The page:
I am embarking on my first ever taxi ride in Vietnam and although the hotel called the taxi, panic was simmering below the surface. When the driver starts asking questions that I don’t understand, I thrust the piece of paper with the hydrofoil ferry address on it at him, hoping that he’s asking for the address. Seems he was and a short while later we arrive at the street, but where number 5 should be, there is nothing but corrugated iron fences surrounding what used to be a row of shopfronts. The driver perseveres and a few numbers along, we appear to have arrived at the docks or at least a driveway with a sign that has a picture of a boat on it. I pay the driver 51,000 dong and grab my bags. Common sense leads me to walk straight ahead towards the water and I finally see a red sign with Vina Express written on it. I follow the signs like a breadcrumb trail until I come to a small box office next to a cafe. I am in the right place. Now I wait.
There are other people here, a couple with an unmistakeable Aussie accent, feeding and cuddling a stray cat, a can of Tiger beer at his elbow (it’s 9.30am), a couple of cyclists and other assorted couples.
HCMC’s hydrofoils have been shut down for years after a space of at sea mishaps which included numerous fires. They have only just been relaunched, but this is possibly not a longterm plan. My uncle usually takes the bus. So I hope this trip is all good.
The hydrofoil hums away dockside, and I’ve gotta be honest, it looks a bit dodgy. At least there seems to be plenty of lifejackets.
Being a Thursday, the ferry to Vung Tau is not busy. Vung Tau is a seaside destination for HCMC locals you see and most visitors are day-trippers. Apart from that its populated by ex-pats, Vietnam vets and oil-rig workers.
I pop down a Kwell and pray to the seagods to give me a smooth ride. The boat takes off pretty much dead on 10am. Being such an old beast, the boat is incredibly noisy and I found my earphones to be a blessing. I look around the boat, noting the brocaded turquoise curtains which would have been fresh and new at one stage but like a 70 year old man who struggles to maintain and repair everything himself with whatever he can find around the house rather than pay to get it fixed properly, they have been left out of the maintenance schedule. And there’ll be no good photos out of these plastic scratched plastic view holes. The trip is smooth and uneventful though and in just 1 hour and 20 minutes, my first glimpse of Vung Tau appeared through the grotty, scratched windows.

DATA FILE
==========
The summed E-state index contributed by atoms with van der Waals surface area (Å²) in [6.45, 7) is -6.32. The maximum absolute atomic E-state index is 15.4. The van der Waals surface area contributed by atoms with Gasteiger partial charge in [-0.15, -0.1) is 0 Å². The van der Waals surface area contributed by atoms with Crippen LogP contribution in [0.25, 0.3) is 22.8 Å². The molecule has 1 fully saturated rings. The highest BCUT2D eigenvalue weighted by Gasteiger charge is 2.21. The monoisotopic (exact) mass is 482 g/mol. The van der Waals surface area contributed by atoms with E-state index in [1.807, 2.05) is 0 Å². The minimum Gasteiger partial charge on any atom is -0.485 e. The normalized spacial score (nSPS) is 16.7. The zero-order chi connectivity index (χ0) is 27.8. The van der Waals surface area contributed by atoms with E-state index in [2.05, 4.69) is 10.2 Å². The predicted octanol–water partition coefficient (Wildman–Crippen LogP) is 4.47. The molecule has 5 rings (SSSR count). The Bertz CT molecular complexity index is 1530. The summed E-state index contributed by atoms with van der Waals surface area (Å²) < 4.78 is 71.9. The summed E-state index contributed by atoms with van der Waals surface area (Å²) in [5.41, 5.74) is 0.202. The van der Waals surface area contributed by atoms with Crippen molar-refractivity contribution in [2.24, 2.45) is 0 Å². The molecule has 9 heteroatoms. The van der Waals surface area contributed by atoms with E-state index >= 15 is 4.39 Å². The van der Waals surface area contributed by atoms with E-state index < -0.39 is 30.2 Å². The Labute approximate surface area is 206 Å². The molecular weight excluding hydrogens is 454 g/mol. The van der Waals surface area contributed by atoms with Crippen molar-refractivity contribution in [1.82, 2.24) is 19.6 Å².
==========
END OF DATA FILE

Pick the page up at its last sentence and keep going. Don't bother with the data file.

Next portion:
My uncle is waiting at the end of the jetty with his girlfriend, Moon, and after hugs and hellos, we sit down at the dockside restaurant for some beers and lunch. I find out that the ferries are 20 year old Russian things.
After lunch, we catch a taxi to the apartments where I will be spending the next few nights. The grounds of the Sunshine Residences are lovely with flowering frangipani flowers and a sparkling blue swimming pool. The room is simply furnished but contains most of what I’ll need, the rest we take care of at a local department-style supermarket.
I have the afternoon to relax and unpack my desperately dirty clothes which I put aside for the washing service tomorrow. Dinner is at Gahn Hao, a seafood restaurant set overlooking the beach. The food, which Moon selects for us, is simple and tasty, not to mention extremely well valued compared to Australian prices. Unfortunately I didn’t take any photos (extremely unlike me!) so here’s one I
stole ‘borrowed’ off Gahn Hao’s website…
As you can see, it’s quite the pretty little setting. I like what I’ve seen of Vung Tau so far and wonder what this quiet little island has to offer. Tomorrow I’ll will find out.
Note: subsequent to this trip, the old Russian hydrofoil ferries were removed from service and replaced with new Pacific Express boats.